Are Uninformed Drivers Slowing Down Emergency Vehicles? - Local news, weather, sports Savannah | WSAV On Your Side

Are Uninformed Drivers Slowing Down Emergency Vehicles?

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Drivers should move to the right when emergency vehicles approach Drivers should move to the right when emergency vehicles approach
8 EMS Personnel have died in crashes on calls so far in 2013 8 EMS Personnel have died in crashes on calls so far in 2013
CHATHAM COUNTY, GA -

Southside Fire EMS hit the streets on about 49,000 calls last year alone.

35,000 of those are considered emergencies.

You hear the sirens, see the truck, but what do you do next?  

Surprisingly, when it comes to emergency vehicles, most drivers have no idea about the rules of the road.  

How big of a problem is it?  

In 2013 alone, 8 EMS drivers were killed during a crash while on call. Many of those because drivers don't know the rules of the road.

"It can be very dangerous if you don't pay attention, you just breeze through those lights," said Kari Rodriguez, of Southside Fire EMS.

Kari Rodriguez has been an Southside Fire EMT for seven years.  Every shift she hits the road to help save lives with a lot on her mind.

"The driver not only has to look out for the surroundings outside the truck, but what we are doing in the back as well," said Rodriguez.

But it's what other drivers are doing that makes her job tougher.

"It's hard to hear until they are up close," explained Rodriguez. "And they are all of a sudden you hear that and you are kind of startled and you stop."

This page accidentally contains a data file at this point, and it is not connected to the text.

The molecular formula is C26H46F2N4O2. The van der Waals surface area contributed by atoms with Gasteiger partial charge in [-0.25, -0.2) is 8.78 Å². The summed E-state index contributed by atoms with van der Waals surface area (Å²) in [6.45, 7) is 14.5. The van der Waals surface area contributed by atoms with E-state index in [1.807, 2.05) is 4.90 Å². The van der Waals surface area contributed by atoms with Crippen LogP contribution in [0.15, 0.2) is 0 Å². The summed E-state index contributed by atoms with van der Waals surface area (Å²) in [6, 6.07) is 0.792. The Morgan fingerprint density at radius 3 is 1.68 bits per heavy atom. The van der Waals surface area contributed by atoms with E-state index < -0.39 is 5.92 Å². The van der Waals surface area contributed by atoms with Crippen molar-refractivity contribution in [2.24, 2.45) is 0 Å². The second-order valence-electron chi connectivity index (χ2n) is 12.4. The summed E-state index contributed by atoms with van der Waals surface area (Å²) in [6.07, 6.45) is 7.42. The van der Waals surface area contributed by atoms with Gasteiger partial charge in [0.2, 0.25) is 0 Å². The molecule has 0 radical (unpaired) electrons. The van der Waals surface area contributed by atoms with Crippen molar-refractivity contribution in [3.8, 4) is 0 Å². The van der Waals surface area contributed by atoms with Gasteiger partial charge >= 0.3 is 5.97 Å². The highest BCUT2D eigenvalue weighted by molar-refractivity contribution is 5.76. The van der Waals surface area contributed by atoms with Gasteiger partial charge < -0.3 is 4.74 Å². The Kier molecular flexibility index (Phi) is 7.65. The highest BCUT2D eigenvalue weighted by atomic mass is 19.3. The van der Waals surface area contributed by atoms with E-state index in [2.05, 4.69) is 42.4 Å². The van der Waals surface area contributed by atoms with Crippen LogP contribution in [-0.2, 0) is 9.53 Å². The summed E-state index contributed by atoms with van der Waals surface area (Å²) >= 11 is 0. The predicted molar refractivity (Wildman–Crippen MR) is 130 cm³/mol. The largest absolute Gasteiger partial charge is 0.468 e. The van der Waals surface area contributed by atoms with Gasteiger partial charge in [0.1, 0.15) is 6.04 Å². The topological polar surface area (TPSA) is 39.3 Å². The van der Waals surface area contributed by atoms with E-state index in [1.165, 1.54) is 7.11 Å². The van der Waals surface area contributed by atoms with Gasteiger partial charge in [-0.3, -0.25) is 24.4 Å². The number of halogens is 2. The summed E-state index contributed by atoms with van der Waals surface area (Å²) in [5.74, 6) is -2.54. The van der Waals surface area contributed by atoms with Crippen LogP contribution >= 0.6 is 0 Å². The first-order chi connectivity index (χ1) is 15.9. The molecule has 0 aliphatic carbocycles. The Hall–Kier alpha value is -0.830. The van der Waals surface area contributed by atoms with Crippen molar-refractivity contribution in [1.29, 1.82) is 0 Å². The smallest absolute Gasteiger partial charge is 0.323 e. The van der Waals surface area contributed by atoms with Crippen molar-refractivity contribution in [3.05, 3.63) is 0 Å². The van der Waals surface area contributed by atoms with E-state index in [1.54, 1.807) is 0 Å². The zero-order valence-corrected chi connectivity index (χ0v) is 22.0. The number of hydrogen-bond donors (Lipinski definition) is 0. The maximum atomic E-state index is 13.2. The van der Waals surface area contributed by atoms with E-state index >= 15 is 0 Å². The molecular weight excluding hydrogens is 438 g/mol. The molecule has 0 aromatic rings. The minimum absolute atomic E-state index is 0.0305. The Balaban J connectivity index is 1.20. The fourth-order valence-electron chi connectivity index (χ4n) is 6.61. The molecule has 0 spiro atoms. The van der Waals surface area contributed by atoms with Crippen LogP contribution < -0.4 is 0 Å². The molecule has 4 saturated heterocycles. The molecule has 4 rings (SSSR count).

The average time a Southside Fire EMS unit takes to get to a medical call is 5-8 minutes.  That's below the national average of 10 minutes, and for paramedics, speed means everything.
 
"The extra two minutes can mean a lot," said Kari. "Especially to that person we are trying to get to. Time matters with every call we have."
 
But how bad it is out there?  The only way to find out is be in the front seat.

"I have a hot EMS call, E Park Ave."

Driving down Abercorn street, a few drivers get the picture and move to the right, just like they are supposed to do. So far, so good.  

The patient is evaluated and put inside, headed to Memorial Medical Center. The trip back, however, not quite as easy.

"They just don't know what to do," said the EMT.

Pedestrians keep walking, some drivers move to the right, others to the left, some decide that the rules of the road suddenly don't apply.

"That guy just ran a red light," points out Rodriguez.

And some just stop, blocking everything.

"Most common thing. They just stop right in front of you," explained Kari. "We have to watch for that a lot because we don't want to hit you. Trying to stop those big buses, we can't stop on a dime."

Drivers also do the wrong thing to move quickly, like get in the opposite lanes of traffic, and potentially become the next accident victim.

"They just think ambulance, sirens, just move out of the way. That's not the case."

"What would you tell people who get angry?"
"It could be their loved ones or good friends. I would hope they would take that into consideration. Please take care of them. Let me go, get out of the way."

So what are the rules?  

It's simple, move right.  

The ambulance wants to move to the left side, so if you move to the right, no one has to stop.  

At a light, if it's green, go through it to open the path for emergency vehicles.

Whatever you do, don't stop when that siren comes on. EMS drivers say that's how accidents happen.

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